Amazon Route 53 Resolver Now Available on AWS Outposts Rack

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Starting today, Amazon Route 53 Resolver is now available on AWS Outposts rack, providing your on-premises services and applications with local DNS resolution directly from Outposts. Local Route 53 Resolver endpoints also enable DNS resolution between Outposts and your on-premises DNS server. Route 53 Resolver on Outposts helps to improve your on-premises applications availability and performance.

AWS Outposts provides a hybrid cloud solution that allows you to extend your AWS infrastructure and services to your on-premises data centers. This enables you to build and operate hybrid applications that seamlessly integrate with your existing on-premises infrastructure. Your applications deployed on Outposts benefit from low-latency access to on-premises systems. You also get a consistent management experience across AWS Regions and your on-premises environments. This includes access to the same AWS management tools, APIs, and services that you use when managing AWS services in a Region. Outposts uses the same security controls and policies as AWS in the cloud, providing you with a consistent security posture across your hybrid cloud environment. This includes data encryption, identity and access management, and network security.

One of the typical use cases for Outposts is to deploy applications that require low-latency access to on-premises systems, such as factory equipment, high-frequency trading applications, or medical diagnosis systems.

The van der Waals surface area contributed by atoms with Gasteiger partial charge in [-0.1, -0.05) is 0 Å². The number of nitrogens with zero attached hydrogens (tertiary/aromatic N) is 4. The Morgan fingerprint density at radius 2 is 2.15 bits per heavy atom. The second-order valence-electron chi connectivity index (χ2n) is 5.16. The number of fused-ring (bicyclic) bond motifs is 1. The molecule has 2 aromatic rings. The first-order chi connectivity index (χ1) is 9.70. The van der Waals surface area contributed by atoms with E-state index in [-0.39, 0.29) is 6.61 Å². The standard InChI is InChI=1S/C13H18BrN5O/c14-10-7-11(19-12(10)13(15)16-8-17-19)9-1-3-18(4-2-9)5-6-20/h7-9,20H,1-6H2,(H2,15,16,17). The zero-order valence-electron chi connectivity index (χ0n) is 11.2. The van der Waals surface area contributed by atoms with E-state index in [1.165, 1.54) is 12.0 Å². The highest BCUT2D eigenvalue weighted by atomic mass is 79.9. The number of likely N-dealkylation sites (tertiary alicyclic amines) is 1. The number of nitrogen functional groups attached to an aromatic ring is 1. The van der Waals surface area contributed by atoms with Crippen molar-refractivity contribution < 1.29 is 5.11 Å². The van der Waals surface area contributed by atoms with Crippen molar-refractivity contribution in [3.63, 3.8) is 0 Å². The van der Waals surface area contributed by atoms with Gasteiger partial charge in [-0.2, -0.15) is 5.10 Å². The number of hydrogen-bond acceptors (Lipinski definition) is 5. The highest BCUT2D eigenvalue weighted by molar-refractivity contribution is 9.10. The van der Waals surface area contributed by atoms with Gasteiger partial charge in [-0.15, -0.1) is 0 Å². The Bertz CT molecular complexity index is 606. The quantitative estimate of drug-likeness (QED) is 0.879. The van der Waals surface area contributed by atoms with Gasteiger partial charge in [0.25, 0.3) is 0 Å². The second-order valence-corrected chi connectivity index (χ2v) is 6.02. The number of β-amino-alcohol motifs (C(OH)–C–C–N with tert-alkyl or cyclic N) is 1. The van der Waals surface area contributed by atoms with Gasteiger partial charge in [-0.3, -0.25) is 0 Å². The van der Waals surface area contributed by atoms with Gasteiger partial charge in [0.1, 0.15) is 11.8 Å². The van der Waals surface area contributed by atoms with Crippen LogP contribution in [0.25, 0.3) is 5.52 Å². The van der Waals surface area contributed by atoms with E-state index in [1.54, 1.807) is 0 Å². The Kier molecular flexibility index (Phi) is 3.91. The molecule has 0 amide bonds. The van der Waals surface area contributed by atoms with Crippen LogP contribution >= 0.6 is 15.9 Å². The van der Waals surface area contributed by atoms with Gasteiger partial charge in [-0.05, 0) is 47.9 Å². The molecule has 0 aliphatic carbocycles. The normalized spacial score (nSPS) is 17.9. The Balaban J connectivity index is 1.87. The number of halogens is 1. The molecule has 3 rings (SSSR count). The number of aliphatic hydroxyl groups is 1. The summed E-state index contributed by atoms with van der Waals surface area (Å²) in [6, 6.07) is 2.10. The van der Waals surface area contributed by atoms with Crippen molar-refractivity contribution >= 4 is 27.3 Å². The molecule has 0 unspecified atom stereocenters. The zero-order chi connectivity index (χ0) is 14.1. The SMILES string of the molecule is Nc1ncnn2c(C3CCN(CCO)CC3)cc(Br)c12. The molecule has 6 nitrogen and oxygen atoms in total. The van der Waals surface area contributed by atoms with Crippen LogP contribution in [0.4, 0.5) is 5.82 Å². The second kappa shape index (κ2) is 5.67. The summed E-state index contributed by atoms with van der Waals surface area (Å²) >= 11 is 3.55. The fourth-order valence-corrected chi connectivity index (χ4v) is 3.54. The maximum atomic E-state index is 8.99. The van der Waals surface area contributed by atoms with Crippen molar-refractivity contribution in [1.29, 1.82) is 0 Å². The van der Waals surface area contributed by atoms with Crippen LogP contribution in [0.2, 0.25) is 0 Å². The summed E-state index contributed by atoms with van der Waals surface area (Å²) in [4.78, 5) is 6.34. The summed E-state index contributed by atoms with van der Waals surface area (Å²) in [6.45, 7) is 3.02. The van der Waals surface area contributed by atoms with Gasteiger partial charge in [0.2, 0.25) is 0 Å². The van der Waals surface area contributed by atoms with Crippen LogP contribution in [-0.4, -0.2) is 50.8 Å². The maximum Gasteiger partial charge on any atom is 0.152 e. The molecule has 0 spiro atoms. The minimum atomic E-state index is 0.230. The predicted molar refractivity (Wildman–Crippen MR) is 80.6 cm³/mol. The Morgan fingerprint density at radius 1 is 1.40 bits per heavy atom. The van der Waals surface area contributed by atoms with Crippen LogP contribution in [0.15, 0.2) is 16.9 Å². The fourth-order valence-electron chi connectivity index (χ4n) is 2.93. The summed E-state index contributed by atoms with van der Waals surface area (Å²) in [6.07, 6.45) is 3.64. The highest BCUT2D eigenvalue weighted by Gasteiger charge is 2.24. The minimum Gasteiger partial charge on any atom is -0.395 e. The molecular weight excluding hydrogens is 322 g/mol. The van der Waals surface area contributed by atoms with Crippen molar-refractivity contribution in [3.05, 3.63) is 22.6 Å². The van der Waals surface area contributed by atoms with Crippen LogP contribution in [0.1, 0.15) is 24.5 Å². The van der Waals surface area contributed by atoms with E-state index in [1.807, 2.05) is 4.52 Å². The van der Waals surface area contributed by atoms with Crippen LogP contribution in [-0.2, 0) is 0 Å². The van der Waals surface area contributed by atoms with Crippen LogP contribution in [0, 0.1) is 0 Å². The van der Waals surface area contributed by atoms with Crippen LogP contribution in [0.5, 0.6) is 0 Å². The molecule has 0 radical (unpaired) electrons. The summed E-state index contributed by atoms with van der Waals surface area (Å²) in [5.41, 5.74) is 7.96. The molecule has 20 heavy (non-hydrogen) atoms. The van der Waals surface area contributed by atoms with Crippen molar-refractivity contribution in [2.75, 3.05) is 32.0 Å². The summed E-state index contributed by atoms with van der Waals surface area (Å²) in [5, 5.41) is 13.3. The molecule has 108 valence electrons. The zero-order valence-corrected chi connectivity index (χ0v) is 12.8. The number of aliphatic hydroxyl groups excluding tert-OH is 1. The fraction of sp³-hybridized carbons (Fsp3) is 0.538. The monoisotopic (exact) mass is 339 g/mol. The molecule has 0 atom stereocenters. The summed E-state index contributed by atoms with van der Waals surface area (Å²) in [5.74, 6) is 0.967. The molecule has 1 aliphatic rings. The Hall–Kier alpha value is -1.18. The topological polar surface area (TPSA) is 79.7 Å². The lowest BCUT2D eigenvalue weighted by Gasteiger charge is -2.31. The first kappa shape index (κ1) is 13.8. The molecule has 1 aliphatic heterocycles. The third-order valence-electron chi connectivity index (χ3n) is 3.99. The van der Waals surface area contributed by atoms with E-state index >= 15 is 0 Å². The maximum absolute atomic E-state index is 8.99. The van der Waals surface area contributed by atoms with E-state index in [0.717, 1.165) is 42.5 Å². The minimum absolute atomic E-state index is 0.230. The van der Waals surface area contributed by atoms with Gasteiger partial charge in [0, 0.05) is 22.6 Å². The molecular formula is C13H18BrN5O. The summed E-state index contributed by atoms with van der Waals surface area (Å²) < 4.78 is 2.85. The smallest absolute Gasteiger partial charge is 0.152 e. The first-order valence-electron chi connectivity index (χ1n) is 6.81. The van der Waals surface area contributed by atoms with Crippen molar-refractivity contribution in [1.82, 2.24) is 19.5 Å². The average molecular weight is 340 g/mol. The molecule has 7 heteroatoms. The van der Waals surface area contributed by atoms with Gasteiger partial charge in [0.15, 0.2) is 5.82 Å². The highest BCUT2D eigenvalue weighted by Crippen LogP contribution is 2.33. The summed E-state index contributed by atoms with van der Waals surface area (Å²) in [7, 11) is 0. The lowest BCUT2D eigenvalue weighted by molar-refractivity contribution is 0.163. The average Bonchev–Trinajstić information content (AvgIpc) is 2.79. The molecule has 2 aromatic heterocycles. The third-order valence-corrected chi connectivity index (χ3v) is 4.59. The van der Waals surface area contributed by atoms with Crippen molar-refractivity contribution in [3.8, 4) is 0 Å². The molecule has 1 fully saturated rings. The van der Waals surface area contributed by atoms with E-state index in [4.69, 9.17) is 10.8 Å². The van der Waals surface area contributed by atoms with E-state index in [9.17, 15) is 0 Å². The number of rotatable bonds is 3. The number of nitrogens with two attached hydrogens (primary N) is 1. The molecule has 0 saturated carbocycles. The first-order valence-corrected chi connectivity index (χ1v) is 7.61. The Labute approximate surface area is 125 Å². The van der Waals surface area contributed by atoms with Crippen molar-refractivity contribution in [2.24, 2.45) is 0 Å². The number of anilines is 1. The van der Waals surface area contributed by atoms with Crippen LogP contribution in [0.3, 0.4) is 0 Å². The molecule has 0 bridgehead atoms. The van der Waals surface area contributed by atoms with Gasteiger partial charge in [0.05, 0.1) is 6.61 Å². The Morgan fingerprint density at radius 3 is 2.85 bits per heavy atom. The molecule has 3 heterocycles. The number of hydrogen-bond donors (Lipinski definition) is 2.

DNS stands for Domain Name System, which is the system that translates human-readable domain names like “” into IP addresses like “” that computers use to communicate with each other on the internet. A Route 53 Resolver is a component that is responsible for resolving domain names to IP addresses.

Until today, applications and services running on an Outpost forwarded their DNS queries to the parent AWS Region the Outpost is connected to. But remember, as Amazon CTO Dr Werner Vogels says: everything fails all the time. There can be temporary site disconnections—think about fiber cuts or weather events. When the on-premises facility becomes temporarily disconnected from the internet, local DNS resolution fails, making it difficult for applications and services to discover other services, even when they are running on the same Outposts rack. For example, applications running locally on the Outpost won’t be able to discover the IP address of a local database running on the same Outpost, or a microservice won’t be able to locate other microservices running locally.

Starting today, when you opt in for local Route 53 Resolvers on Outposts, applications and services will continue to benefit from local DNS resolution to discover other services—even in a parent AWS Region connectivity loss event. Local Resolvers also help to reduce latency for DNS resolutions as query results are cached and served locally from the Outposts, eliminating unnecessary round-trips to the parent AWS Region. All the DNS resolutions for applications in Outposts VPCs using private DNS are served locally.

In addition to local Resolvers, this launch also enables local Resolver endpoints. Route 53 Resolver endpoints are not new; creating inbound or outbound Resolver endpoints in a VPC has been available since November 2018. Today, you can also create endpoints inside the VPC on Outposts. Route 53 Resolver outbound endpoints enable Route 53 Resolvers to forward DNS queries to DNS resolvers that you manage, for example, on your on-premises network. In contrast, Route 53 Resolver inbound endpoints forward the DNS queries they receive from outside the VPC to the Resolver running on Outposts. It allows sending DNS queries for services deployed on a private Outposts VPC from outside of that VPC.

Let’s See It in Action
To create and test a local Resolver on Outposts, I first connect to the Outpost section of the AWS Management Console. I navigate to the Route 53 Outposts section and select Create Resolver.

Create local resolver on outpost